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Samhain (pronounced "Sow-win" or "Sah-ween") originated as an ancient, pre-Christian Celtic spiritual festival of the dead. It was believed that the souls of those who had died during the previous year traveled to the otherworld on the day, and that they could mingle with the living while on their way. Meaning "Summer's End," it was as one of four yearly Celtic fire festivals that divided the year. The most significant of the four, it was held between the Fall Equinox and the Winter Solstice. As November 1 was seen as the New Year and the first day of winter, Samhain took place on what was considered New Year's Eve. During it, the fires in the hearths of homes were let to burn out, the year's harvest was gathered and stored, and livestock were brought closer to home and secured. Following the harvest, a community fire was lit, by using a wheel—which represented the sun—that caused friction and sparks. Cattle were sacrificed at the fire, and the fire was believed to help the dead on their journey to the otherworld. Flames were taken back to houses, and hearths were once again lit.

Samhain originally lasted three days and three nights. It was required, and people had to show themselves to kings or chieftains. If they didn't participate, it was believed they would be punished by the gods with illness or death. In Ireland, commanders and soldiers had thrones prepared for them for the holiday. If people committed crimes or used their weapons on the day, they could be given a death sentence. Offerings were left outside for fairies, and Celts would dress as animals or monsters so that fairies wouldn't kidnap them. Various monsters and other myths were associated with the day.

By the Middle Ages, the fires associated with day became known as Samghnagans. They were started nearer to farms than before, and the hope was that they would protect families from witches and fairies. Jack-o-lanterns began being carved out of turnips, and later out of pumpkins; they were filled with coal and attached to sticks and strings. In Wales, violent games where men threw burning wood at each other took place, and fireworks were also set off. In Northern England, parades with noisemakers were held. The "dumb supper" tradition also began at this time, where a meal was eaten and the spirits of ancestors were invited to join and were interacted with. Children played games to entertain them while adults told them about what had happened during the previous year. Cakes or other food and drink were left out, and doors and windows were left open so that spirits could come in and eat them.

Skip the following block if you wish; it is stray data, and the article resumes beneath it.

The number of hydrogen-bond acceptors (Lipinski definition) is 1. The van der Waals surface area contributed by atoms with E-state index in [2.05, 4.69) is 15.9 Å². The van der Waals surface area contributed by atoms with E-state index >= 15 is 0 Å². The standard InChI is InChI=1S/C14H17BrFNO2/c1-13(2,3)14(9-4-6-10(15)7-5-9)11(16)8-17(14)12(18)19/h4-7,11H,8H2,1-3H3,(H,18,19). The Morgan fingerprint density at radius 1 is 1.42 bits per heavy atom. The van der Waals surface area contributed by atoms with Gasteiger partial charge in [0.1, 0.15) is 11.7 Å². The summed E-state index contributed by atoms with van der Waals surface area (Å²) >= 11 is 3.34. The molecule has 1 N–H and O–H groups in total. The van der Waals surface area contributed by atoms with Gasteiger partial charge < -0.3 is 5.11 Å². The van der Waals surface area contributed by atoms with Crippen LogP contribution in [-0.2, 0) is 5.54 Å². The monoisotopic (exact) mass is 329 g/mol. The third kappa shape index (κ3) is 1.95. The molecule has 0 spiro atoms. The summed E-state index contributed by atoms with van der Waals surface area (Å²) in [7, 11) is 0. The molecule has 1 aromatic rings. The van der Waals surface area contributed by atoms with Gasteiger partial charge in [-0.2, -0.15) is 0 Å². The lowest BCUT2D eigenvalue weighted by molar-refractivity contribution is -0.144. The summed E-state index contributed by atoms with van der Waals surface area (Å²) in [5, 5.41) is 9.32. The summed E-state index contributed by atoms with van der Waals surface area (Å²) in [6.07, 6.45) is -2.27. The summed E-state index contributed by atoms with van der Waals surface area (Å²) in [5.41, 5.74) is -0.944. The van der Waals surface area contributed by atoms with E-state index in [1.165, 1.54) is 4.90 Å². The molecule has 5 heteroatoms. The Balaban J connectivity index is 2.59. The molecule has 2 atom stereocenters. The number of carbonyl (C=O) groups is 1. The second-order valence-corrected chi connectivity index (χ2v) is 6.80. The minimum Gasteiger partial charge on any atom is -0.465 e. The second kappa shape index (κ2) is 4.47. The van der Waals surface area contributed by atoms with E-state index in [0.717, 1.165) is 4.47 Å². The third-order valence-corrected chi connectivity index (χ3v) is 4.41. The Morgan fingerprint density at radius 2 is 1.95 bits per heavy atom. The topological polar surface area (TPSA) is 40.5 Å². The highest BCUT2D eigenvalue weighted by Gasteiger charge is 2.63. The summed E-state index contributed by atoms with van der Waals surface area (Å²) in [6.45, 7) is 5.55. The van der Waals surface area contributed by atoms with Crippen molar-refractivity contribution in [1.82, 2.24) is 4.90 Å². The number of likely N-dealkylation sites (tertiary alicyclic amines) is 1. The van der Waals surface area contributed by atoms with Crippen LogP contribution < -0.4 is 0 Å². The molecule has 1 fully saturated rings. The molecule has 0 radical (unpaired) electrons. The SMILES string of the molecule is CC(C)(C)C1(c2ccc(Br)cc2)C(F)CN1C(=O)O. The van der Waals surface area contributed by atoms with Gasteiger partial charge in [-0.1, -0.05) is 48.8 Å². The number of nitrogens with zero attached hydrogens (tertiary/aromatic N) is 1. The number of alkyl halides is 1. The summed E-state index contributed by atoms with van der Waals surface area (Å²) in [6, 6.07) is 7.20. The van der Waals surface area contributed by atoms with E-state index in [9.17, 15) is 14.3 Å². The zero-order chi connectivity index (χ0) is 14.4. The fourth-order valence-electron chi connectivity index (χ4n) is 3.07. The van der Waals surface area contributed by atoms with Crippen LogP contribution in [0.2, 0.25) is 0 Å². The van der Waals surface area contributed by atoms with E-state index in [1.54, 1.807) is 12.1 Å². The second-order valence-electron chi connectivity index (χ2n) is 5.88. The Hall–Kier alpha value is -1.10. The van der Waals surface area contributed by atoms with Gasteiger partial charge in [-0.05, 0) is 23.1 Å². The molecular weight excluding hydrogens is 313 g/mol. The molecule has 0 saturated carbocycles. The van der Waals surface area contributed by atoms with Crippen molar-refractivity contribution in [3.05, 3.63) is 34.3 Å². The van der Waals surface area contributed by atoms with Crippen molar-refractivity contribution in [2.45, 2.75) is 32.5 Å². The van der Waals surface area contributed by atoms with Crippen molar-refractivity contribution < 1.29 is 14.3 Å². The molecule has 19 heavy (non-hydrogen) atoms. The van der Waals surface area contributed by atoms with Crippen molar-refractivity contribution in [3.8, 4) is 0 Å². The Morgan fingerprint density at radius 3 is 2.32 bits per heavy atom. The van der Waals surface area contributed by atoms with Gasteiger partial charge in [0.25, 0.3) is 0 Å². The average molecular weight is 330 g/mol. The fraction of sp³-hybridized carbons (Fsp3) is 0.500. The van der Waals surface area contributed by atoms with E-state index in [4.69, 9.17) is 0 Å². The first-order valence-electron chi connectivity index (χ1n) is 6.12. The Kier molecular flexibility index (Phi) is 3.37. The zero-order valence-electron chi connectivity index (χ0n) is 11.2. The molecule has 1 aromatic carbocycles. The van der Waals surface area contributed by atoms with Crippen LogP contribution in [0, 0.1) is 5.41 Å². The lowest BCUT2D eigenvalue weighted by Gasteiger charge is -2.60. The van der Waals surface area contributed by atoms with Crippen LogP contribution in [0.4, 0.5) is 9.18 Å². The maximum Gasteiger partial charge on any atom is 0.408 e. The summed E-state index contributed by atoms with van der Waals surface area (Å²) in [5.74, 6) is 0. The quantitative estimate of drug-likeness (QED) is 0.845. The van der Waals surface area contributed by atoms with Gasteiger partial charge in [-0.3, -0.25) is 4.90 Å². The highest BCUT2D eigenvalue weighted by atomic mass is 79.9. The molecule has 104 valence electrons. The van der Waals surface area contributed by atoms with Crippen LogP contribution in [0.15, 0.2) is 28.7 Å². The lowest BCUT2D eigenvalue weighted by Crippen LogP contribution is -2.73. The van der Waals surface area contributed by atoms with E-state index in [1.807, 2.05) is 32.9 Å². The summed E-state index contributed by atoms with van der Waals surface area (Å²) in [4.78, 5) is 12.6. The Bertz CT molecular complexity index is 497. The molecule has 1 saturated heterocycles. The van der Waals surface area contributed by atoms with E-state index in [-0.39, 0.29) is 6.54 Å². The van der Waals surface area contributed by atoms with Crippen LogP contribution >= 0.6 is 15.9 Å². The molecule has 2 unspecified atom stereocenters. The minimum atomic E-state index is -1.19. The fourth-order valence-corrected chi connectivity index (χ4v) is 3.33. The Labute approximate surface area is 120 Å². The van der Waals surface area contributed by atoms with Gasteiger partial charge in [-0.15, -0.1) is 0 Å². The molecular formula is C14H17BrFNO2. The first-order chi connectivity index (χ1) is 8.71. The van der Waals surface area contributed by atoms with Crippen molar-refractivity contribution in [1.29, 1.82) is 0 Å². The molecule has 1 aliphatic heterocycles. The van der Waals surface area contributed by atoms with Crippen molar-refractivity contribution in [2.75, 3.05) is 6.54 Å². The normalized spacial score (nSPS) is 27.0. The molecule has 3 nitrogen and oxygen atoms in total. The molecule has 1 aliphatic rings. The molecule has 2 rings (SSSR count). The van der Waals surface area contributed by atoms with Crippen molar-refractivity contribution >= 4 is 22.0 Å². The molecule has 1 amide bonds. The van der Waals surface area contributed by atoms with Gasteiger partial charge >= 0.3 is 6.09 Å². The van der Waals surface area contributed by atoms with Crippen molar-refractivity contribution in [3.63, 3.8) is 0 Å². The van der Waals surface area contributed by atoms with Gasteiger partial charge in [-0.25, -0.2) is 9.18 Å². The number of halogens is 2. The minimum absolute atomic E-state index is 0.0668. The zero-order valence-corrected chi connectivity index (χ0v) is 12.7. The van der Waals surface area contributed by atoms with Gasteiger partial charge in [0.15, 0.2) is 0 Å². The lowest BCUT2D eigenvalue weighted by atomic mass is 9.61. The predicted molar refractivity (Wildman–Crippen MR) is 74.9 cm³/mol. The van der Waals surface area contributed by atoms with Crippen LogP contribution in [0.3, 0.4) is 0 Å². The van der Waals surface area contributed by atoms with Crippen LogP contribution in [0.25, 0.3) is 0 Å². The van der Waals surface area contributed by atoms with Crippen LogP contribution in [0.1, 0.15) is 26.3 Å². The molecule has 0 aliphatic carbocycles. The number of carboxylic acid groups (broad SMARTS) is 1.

With the spread of Christianity, church leaders worked to reframe Samhain as a Christian celebration. Christians saw the Celtic deities as evil and tried to rid the world of these pagan beliefs. In the fifth century, Pope Boniface moved Samhain to May 13 and designated it for celebrating martyrs and saints. Still, the fire festivals of harvest time continued being celebrated. Then, in the ninth century, Pope Gregory IV moved Samhain back to the time of the fire festivals: November 1 became All Saints' Day and November 2 became All Souls' Day. The ultimate goal was to replace Samhain, although this didn't completely happen. October 31 became known as All Hallows Eve—Halloween—and traditional pagan practices were still part of it, such as the belief in the wandering of the dead. Many practices now associated with Halloween, such as trick-or-treating, the wearing of costumes, carving pumpkins, bobbing for apples, and pranks have their roots in Samhain.

Today, Samhain is a pagan religious festival, celebrated from sunset on October 31 to sunset on November 1. It welcomes in the harvest and ushers in "the dark half of the year." Those who celebrate it believe that it is a day when there is less of a barrier between the physical world and spiritual world, allowing more interaction between humans and spirits of the "otherworld." Some open a window or door that faces the west and put a candle by it to help guide the dead back home. Some pagans hold Witches' Balls full of music and dancing. They also associate the day with bonfires, healing, and thanksgiving.

It is one of the "Greater Sabbats" during the Wiccan year, marking the death of the Sun-God. With the rise in popularity of the Wicca religion in the 1980s, Samhain reemerged as a holiday tied to pagan roots. Seen as the "passing of the year" by Wiccans, it includes fire ceremonies, the honoring of ancestors, and celebrations similar to Halloween. Other specific pagan groups also mark the day. Druids mark it by holding a bonfire and celebrating the dead and communing with them. Celtic Reconstructionists are pagans who adhere to Celtic traditions. They call Samhain "Oiche Shamhna" and put juniper decorations outside of their homes. They also make an altar for the dead and hold a feast at it in honor of deceased loved ones.

How to Observe Samhain

One way you could observe the day is by celebrating it in a way similar to how the ancient Celts did, with bonfires and the harvesting of crops. Another way to observe could be to participate in some of its rituals that are now part of Halloween, such as trick-or-treating, costume-wearing, and pumpkin carving. You could pick up a book about Samhain to get some more ideas.

If you are a Wiccan, a Druid, or a Celtic Reconstructionist, you could observe the day as your religion does. For example, Wiccans celebrate with fire ceremonies and by honoring their ancestors; Druids hold bonfires and commune with the dead; and Celtic Reconstructionists hold a feast in honor of their deceased loved ones.

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